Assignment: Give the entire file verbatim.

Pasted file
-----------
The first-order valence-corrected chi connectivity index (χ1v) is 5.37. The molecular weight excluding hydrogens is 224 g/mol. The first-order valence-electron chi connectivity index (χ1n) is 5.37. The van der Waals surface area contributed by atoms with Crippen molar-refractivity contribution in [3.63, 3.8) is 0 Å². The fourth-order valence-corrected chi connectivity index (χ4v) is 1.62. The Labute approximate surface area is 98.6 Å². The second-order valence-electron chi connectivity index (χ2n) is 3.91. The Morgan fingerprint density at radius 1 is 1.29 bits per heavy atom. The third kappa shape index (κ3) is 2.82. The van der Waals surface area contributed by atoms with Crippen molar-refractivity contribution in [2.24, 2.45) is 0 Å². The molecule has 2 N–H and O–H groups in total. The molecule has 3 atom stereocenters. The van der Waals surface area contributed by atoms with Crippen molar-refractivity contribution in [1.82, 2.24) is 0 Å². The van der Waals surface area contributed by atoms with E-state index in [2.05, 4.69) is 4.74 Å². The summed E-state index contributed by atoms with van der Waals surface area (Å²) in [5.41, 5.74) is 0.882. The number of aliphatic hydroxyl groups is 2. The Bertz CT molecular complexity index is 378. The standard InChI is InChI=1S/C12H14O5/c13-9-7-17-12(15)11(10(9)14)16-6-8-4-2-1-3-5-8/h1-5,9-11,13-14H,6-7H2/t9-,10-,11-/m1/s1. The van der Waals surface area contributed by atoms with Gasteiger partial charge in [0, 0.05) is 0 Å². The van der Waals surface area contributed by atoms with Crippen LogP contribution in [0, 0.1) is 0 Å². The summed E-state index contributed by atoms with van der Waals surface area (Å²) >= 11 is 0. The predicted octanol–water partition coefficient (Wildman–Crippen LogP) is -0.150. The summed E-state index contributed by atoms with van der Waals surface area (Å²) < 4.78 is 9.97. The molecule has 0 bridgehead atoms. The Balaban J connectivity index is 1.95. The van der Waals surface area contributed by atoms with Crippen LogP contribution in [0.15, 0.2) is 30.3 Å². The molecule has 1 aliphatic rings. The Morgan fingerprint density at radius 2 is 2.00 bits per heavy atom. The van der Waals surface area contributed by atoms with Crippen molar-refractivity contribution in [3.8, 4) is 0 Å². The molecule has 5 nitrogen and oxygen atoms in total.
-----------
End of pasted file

The first-order valence-corrected chi connectivity index (χ1v) is 5.37. The molecular weight excluding hydrogens is 224 g/mol. The first-order valence-electron chi connectivity index (χ1n) is 5.37. The van der Waals surface area contributed by atoms with Crippen molar-refractivity contribution in [3.63, 3.8) is 0 Å². The fourth-order valence-corrected chi connectivity index (χ4v) is 1.62. The Labute approximate surface area is 98.6 Å². The second-order valence-electron chi connectivity index (χ2n) is 3.91. The Morgan fingerprint density at radius 1 is 1.29 bits per heavy atom. The third kappa shape index (κ3) is 2.82. The van der Waals surface area contributed by atoms with Crippen molar-refractivity contribution in [2.24, 2.45) is 0 Å². The molecule has 2 N–H and O–H groups in total. The molecule has 3 atom stereocenters. The van der Waals surface area contributed by atoms with Crippen molar-refractivity contribution in [1.82, 2.24) is 0 Å². The van der Waals surface area contributed by atoms with E-state index in [2.05, 4.69) is 4.74 Å². The summed E-state index contributed by atoms with van der Waals surface area (Å²) in [5.41, 5.74) is 0.882. The number of aliphatic hydroxyl groups is 2. The Bertz CT molecular complexity index is 378. The standard InChI is InChI=1S/C12H14O5/c13-9-7-17-12(15)11(10(9)14)16-6-8-4-2-1-3-5-8/h1-5,9-11,13-14H,6-7H2/t9-,10-,11-/m1/s1. The van der Waals surface area contributed by atoms with Gasteiger partial charge in [0, 0.05) is 0 Å². The van der Waals surface area contributed by atoms with Crippen LogP contribution in [0, 0.1) is 0 Å². The summed E-state index contributed by atoms with van der Waals surface area (Å²) >= 11 is 0. The predicted octanol–water partition coefficient (Wildman–Crippen LogP) is -0.150. The summed E-state index contributed by atoms with van der Waals surface area (Å²) < 4.78 is 9.97. The molecule has 0 bridgehead atoms. The Balaban J connectivity index is 1.95. The van der Waals surface area contributed by atoms with Crippen LogP contribution in [0.15, 0.2) is 30.3 Å². The molecule has 1 aliphatic rings. The Morgan fingerprint density at radius 2 is 2.00 bits per heavy atom. The van der Waals surface area contributed by atoms with Crippen molar-refractivity contribution in [3.8, 4) is 0 Å². The molecule has 5 nitrogen and oxygen atoms in total.